Brave Software, the company behind the niche Brave browser, earlier this month opened its digital currency-based reward system to YouTube content creators, giving users a way to send influencers small amounts of cash.
"Audiences can use the Brave Payments system to reward their favorite YouTube creators with Basic Attention Tokens (BAT)," read an unsigned post to the company's blog. "YouTube viewers can either distribute contributions based on the time they spend viewing material or by 'pinning' a set amount for a particular channel."
The experiment was the first to depart from Brave's usual reimbursement rules, which let browser users select nothing more specific than a domain as a BAT destination.
Brave Software's underlying model and its business plan are, to put it mildly, unusual. The browser puts a price on online users' attention with blockchain-based tokens that eventually will be traded between publishers, advertisers and consumers willing to view ads. At the moment, however, the only real money in the system is what individual users have loaded into their electronic wallets as they experiment with the browser.
The BAT concept is designed as a substitute for traditional online advertising, which Brave Software claims is broken. "[Brave] enables a direct monetary relationship between the content creator and their audience," the blog post continued. "Users can decide who to compensate."
Users of Brave can track where their Basic Attention Tokens (BATs) go, and with a recent update, shovel tiny amounts of cash to their preferred YouTube content creators, assuming the latter register.
To be eligible for receipt of BATs - which can be converted into physical currency - content creators must verify their identity and their YouTube channel with Brave Software, meaning that for significant participation, the browser maker must get the word out. It was unclear whether Brave Software plans such an outreach, and if so, how or whether it would rely on its users to tell content creators to register.
By compensating creators individually, and directly, Brave Software avoids paying YouTube, the platform. Brave Software pointed out that the scheme may be especially interesting to those who don't meet the 10,000-lifetime-view minimum that YouTube requires before it begins sharing advertising revenue with those who shoot videos.
The strategy can also be scaled, Brave Software contended. "We plan on extending BAT to additional user-generated content platforms so that more creators can benefit from audience support," said the company.
Brave's YouTube plan may be attractive to some advertisers, said Lizzy Foo Kune, principal research analyst at Gartner, in an interview. Marketers searching for alternatives to traditional web advertising, she argued, are looking at influencers, among them people with popular YouTube channels, to boost their brands.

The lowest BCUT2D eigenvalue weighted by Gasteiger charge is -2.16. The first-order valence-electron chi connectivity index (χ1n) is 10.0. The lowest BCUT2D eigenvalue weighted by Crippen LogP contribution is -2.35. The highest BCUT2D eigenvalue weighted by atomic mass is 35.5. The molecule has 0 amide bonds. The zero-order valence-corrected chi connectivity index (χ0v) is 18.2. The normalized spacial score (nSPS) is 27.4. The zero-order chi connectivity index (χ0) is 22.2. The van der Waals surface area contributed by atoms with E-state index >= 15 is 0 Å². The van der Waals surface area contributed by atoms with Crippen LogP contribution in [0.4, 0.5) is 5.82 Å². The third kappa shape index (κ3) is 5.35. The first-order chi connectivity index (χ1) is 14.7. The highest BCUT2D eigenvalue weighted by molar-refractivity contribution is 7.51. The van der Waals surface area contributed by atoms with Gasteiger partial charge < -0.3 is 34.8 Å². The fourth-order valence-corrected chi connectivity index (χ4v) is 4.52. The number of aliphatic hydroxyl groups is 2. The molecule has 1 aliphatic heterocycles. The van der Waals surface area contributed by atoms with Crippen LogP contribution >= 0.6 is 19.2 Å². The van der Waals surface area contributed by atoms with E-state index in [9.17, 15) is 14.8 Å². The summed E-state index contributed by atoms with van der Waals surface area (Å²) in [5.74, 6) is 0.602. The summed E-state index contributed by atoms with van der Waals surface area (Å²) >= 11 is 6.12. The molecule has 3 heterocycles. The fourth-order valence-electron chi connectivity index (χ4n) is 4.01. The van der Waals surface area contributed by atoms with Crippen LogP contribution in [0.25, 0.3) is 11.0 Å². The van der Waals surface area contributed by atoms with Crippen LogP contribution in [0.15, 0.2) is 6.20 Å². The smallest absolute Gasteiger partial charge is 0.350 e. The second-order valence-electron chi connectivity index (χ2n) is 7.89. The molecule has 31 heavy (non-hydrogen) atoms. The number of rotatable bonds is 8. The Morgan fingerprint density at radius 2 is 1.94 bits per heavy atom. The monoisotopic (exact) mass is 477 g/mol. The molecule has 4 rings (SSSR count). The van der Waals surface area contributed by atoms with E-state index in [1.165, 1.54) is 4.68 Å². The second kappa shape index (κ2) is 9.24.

"This might be enticing from a marketer's point of view, [to conduct] influence marketing by directing the payments back to the creators," she said.
Brave's approach seems pertinent to niche or regional marketing and advertising, Foo Kune added, because it could provide revenue to YouTube-based influencers - like some of the "YouTube beauty personalities" highlighted in a recent piece in the New York Times - who have a small but growing audience.
"You're seeing two different things here," Foo Kune said of reasons why Brave's angle might work. "From an advertising perspective, putting choice back in the hands of the customers is embracing a forward-thinking viewpoint. Second, marketers are looking for something in addition to pure conversions. They're also looking at engagement, measuring customer attention. Brave's approach implies that you can assign a dollar amount to customer attention."
For YouTube, the Brave browser logs the viewing time spent watching a registered content contributor; in turn, the viewing time generates BATs, which are stored, then distributed as the user directs. Some content creators can be compensated, while others are not; some can be allotted a larger share of the available BATs, others much smaller slices.
It seems unlikely that the Brave browser will upend the existing advertising ecosystem, or immediately transform the web. The browser doesn't yet appear on analytics vendors' lists of user or usage share. Compared to the likes of Google's Chrome, Mozilla's Firefox, Microsoft's Edge or Apple's Safari, Brave is a midget.
(Officially Brave Software doesn't reveal its active user numbers, but elsewhere, its CEO has claimed that about a million people use it each month. According to the CoinDesk website, approximately 243,000 Brave browser wallets have been opened so far, perhaps a better signal of the number of dedicated users.)
"A critical mass to adopt the technology," was Foo Koon's answer to how Brave the browser could succeed. But it might make inroads, enough to survive, with less than, say, a triumph over Firefox, currently the No. 3 browser globally. "The implication for marketers is that Brave is creating an audience of users conscious of what ads they want to see. [Those marketers] could be satisfied with that."
The Brave browser can be downloaded for Windows, macOS and Linux from Brave Software's website; the iOS and Android versions can be obtained from the Apple App Store and Google Play, respectively.